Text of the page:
From the rooms of an emptied-out house in Stellenbosch 19 years ago, via venues on wine farms, the fair now often uses private school grounds as they have the infrastructure needed. And the other day in Inanda, the circus train rolled in…

Imagine a grand scale pop-up, not a circus but a roaming shopping mall, that travels to where the people might be, then rings a big school bell to announce that the fair is open for business. Just as the big supermarket chains anchor a great mall, with smaller concerns benefitting from the footfall that Pick n Pay and Checkers bring in, at Kamers there are anchor tenants that are the big success stories of the fair who had made their mark, with new vendors benefitting from the footfall that those stars bring. People like Michelle Ludek, whose playful ready-to-wear clothing is one of the biggest Kamers success stories. 

The traders have all flown in from elsewhere in the country, from cities and from towns, and have stacked and lined up their lovely wares, put up their signage, wandered around glad-handing and hugging their compatriots who they haven’t seen since the last market, and now it’s time to start selling.

The people traipse in, picking up a colourful Kamers/Makers shopping bag at the entry point, and brisk and lively trade is done all day, for six days. Thousands of people are passing by, seeing your product, clocking your brand and logo. Everywhere you look, the accent is on ethical goods and sustainability.

The venue for this particular Kamers/Makers fair, promoted as “SA’s favourite Artisan ‘Up’-market”, is St David’s Marist, a very posh school in Inanda, a suburb of Sandton, where the preferred mode of transport is more Porsche than Peugeot. Sandton ladies-who-lunch head towards the stalls in many tents at a leisurely pace; these are not people who need to rush at life. And the venue is a good fit, because, as the owners readily admit, the prices are not downmarket, just as the wares aren’t.

But everything here is made and produced in South Africa by South African hands and using South African materials and expertise. You will find nothing Made in China here, co-owner Wanda du Toit emphasises with conviction, and seamstresses and crafts people who help the “makers” produce their goods are paid a proper wage for it. The makers carry their own overheads just as anyone in business must; it’s the umbrella and the infrastructure it brings that makes this the economy-within-an-economy that it has become.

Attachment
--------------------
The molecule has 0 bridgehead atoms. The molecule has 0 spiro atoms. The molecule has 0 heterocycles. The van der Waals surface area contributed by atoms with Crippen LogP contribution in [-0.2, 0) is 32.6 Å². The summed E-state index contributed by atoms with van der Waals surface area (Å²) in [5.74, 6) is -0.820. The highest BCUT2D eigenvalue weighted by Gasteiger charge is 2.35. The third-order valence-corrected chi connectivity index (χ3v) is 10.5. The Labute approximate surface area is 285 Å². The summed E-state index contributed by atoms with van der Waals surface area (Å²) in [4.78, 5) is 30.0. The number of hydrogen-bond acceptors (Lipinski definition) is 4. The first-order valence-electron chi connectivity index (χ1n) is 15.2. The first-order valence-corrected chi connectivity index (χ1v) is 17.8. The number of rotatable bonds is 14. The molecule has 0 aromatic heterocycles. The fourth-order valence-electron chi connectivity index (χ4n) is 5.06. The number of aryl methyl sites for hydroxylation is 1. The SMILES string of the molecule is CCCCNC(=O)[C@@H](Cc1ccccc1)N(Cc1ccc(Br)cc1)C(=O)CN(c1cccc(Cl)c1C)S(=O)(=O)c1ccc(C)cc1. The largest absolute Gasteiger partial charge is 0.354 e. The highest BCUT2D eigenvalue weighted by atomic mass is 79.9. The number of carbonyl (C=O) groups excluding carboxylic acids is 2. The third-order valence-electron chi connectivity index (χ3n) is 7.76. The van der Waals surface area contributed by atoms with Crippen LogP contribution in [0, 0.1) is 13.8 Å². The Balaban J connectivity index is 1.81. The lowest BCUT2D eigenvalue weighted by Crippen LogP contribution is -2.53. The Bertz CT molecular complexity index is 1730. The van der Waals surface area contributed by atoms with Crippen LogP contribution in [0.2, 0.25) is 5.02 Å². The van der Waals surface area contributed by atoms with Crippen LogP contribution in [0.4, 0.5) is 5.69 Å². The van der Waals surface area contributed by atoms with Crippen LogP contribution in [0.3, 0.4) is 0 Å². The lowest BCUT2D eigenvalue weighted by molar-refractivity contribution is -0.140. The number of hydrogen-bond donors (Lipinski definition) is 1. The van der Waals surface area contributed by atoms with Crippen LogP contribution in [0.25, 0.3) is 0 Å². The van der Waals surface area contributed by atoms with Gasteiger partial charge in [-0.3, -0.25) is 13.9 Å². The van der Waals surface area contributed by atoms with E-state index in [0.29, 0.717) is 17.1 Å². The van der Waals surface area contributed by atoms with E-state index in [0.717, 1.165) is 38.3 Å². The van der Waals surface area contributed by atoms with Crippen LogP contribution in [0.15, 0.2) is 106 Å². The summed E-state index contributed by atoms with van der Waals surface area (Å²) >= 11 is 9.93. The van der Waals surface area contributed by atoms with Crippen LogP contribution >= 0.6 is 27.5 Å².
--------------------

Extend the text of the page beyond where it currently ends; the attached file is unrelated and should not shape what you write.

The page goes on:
Also key is the attention paid to ensuring that the fair is not like other markets where you see the same old vendors and their wares at every market you go to. It’s “the coolest stuff you’ve never seen” is their promise.

It wasn’t always called Kamers/Makers and it wasn’t always the massive affair that it is today with a focus on creating jobs and livelihoods for people who deserve a chance. But in the beginning it was very different, with a brand logo that was more Tannie Kappie than urban chic. Two decades ago it was Kamers vol geskenke, founded by dominee’s wife Amelia van Zyl in 2003 in a house in Stellenbosch which had been emptied out and filled up again with geskenke (gifts) made by 30 “makers”, local women in that state of limbo of the mother with kids who chooses to stay home but needs to do something. Eight hundred shoppers came through the house that day. Fast-forward to 2022 when 60,000 pairs of feet browse through the wares of 300 makers at six national shows, most, or even all, of them going home with something they have paid for.

It was, and they readily acknowledge it now, “very Afrikaans” and a very white affair back then, but in the past decade a different path has been pursued with energy and commitment. Nobody imagined that it would grow over time to become the travelling show it is today, with an emphasis far removed from its small white beginnings. This year they expect to turn over R72-million, an injection into lives, local economies and the South African economy in general. And, it must be said, substantial income for its owners.

“We really want to be taken seriously for our contribution to the country and to the economy,” says Magdel Kemp, co-owner, COO and CFO. “This is the future, the people have to help each other.”